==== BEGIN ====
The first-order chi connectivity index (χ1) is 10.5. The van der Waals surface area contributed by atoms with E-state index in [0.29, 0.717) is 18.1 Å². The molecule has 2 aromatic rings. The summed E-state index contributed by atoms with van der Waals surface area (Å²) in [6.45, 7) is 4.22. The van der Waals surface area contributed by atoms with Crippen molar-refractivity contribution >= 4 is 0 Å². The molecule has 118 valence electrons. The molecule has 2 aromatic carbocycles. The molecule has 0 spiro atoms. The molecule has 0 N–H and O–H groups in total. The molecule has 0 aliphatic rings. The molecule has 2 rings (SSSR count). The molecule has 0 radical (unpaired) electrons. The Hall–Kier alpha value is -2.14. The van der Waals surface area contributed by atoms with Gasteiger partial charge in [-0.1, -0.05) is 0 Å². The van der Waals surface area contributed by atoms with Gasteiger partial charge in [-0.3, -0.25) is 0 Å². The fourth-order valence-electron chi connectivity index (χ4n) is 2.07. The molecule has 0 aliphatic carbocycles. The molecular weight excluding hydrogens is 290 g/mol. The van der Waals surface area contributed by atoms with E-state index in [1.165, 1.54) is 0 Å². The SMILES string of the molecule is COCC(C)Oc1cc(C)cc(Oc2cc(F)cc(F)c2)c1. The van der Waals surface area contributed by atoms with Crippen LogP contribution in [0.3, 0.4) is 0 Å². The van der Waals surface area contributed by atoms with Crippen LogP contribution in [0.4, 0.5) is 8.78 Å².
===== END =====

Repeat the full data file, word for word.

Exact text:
The first-order chi connectivity index (χ1) is 10.5. The van der Waals surface area contributed by atoms with E-state index in [0.29, 0.717) is 18.1 Å². The molecule has 2 aromatic rings. The summed E-state index contributed by atoms with van der Waals surface area (Å²) in [6.45, 7) is 4.22. The van der Waals surface area contributed by atoms with Crippen molar-refractivity contribution >= 4 is 0 Å². The molecule has 118 valence electrons. The molecule has 2 aromatic carbocycles. The molecule has 0 spiro atoms. The molecule has 0 N–H and O–H groups in total. The molecule has 0 aliphatic rings. The molecule has 2 rings (SSSR count). The molecule has 0 radical (unpaired) electrons. The Hall–Kier alpha value is -2.14. The van der Waals surface area contributed by atoms with Gasteiger partial charge in [-0.1, -0.05) is 0 Å². The van der Waals surface area contributed by atoms with Gasteiger partial charge in [-0.3, -0.25) is 0 Å². The fourth-order valence-electron chi connectivity index (χ4n) is 2.07. The molecule has 0 aliphatic carbocycles. The molecular weight excluding hydrogens is 290 g/mol. The van der Waals surface area contributed by atoms with E-state index in [1.165, 1.54) is 0 Å². The SMILES string of the molecule is COCC(C)Oc1cc(C)cc(Oc2cc(F)cc(F)c2)c1. The van der Waals surface area contributed by atoms with Crippen LogP contribution in [0.3, 0.4) is 0 Å². The van der Waals surface area contributed by atoms with Crippen LogP contribution in [0.4, 0.5) is 8.78 Å².